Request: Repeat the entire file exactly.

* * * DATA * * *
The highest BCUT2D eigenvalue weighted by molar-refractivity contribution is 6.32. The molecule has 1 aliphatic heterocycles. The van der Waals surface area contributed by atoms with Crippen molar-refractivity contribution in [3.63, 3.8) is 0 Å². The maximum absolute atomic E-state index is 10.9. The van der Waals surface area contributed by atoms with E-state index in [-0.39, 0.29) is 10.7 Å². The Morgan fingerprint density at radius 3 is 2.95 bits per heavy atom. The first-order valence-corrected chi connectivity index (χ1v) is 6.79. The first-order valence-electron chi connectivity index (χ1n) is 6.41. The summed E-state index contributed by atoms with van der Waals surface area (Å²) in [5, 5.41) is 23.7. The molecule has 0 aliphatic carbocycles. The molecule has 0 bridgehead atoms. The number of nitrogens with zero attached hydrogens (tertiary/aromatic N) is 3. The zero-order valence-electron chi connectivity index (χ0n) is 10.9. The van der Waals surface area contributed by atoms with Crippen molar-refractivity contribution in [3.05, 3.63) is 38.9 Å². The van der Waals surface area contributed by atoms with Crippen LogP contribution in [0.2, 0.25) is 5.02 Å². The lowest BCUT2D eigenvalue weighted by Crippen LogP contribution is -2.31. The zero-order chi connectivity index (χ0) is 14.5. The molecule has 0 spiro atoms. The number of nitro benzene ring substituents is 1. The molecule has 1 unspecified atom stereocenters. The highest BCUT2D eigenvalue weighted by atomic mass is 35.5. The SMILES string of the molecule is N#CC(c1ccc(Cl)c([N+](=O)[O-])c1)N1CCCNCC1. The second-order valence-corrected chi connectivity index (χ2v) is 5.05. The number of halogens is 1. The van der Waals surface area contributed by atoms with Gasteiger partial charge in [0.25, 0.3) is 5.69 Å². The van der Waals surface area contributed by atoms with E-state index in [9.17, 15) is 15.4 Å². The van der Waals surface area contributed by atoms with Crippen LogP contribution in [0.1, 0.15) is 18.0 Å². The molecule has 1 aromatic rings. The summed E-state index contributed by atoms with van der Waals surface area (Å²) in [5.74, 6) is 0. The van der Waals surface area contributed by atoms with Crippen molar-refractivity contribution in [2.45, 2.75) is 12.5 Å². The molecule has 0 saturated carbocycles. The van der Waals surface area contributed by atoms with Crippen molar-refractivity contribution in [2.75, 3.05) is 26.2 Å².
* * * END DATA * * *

The highest BCUT2D eigenvalue weighted by molar-refractivity contribution is 6.32. The molecule has 1 aliphatic heterocycles. The van der Waals surface area contributed by atoms with Crippen molar-refractivity contribution in [3.63, 3.8) is 0 Å². The maximum absolute atomic E-state index is 10.9. The van der Waals surface area contributed by atoms with E-state index in [-0.39, 0.29) is 10.7 Å². The Morgan fingerprint density at radius 3 is 2.95 bits per heavy atom. The first-order valence-corrected chi connectivity index (χ1v) is 6.79. The first-order valence-electron chi connectivity index (χ1n) is 6.41. The summed E-state index contributed by atoms with van der Waals surface area (Å²) in [5, 5.41) is 23.7. The molecule has 0 aliphatic carbocycles. The molecule has 0 bridgehead atoms. The number of nitrogens with zero attached hydrogens (tertiary/aromatic N) is 3. The zero-order valence-electron chi connectivity index (χ0n) is 10.9. The van der Waals surface area contributed by atoms with Crippen molar-refractivity contribution in [3.05, 3.63) is 38.9 Å². The van der Waals surface area contributed by atoms with Crippen LogP contribution in [0.2, 0.25) is 5.02 Å². The lowest BCUT2D eigenvalue weighted by Crippen LogP contribution is -2.31. The zero-order chi connectivity index (χ0) is 14.5. The molecule has 0 spiro atoms. The number of nitro benzene ring substituents is 1. The molecule has 1 unspecified atom stereocenters. The highest BCUT2D eigenvalue weighted by atomic mass is 35.5. The SMILES string of the molecule is N#CC(c1ccc(Cl)c([N+](=O)[O-])c1)N1CCCNCC1. The second-order valence-corrected chi connectivity index (χ2v) is 5.05. The number of halogens is 1. The van der Waals surface area contributed by atoms with Gasteiger partial charge in [0.25, 0.3) is 5.69 Å². The van der Waals surface area contributed by atoms with E-state index in [9.17, 15) is 15.4 Å². The van der Waals surface area contributed by atoms with Crippen LogP contribution in [0.1, 0.15) is 18.0 Å². The molecule has 1 aromatic rings. The summed E-state index contributed by atoms with van der Waals surface area (Å²) in [5.74, 6) is 0. The van der Waals surface area contributed by atoms with Crippen molar-refractivity contribution in [2.45, 2.75) is 12.5 Å². The molecule has 0 saturated carbocycles. The van der Waals surface area contributed by atoms with Crippen molar-refractivity contribution in [2.75, 3.05) is 26.2 Å².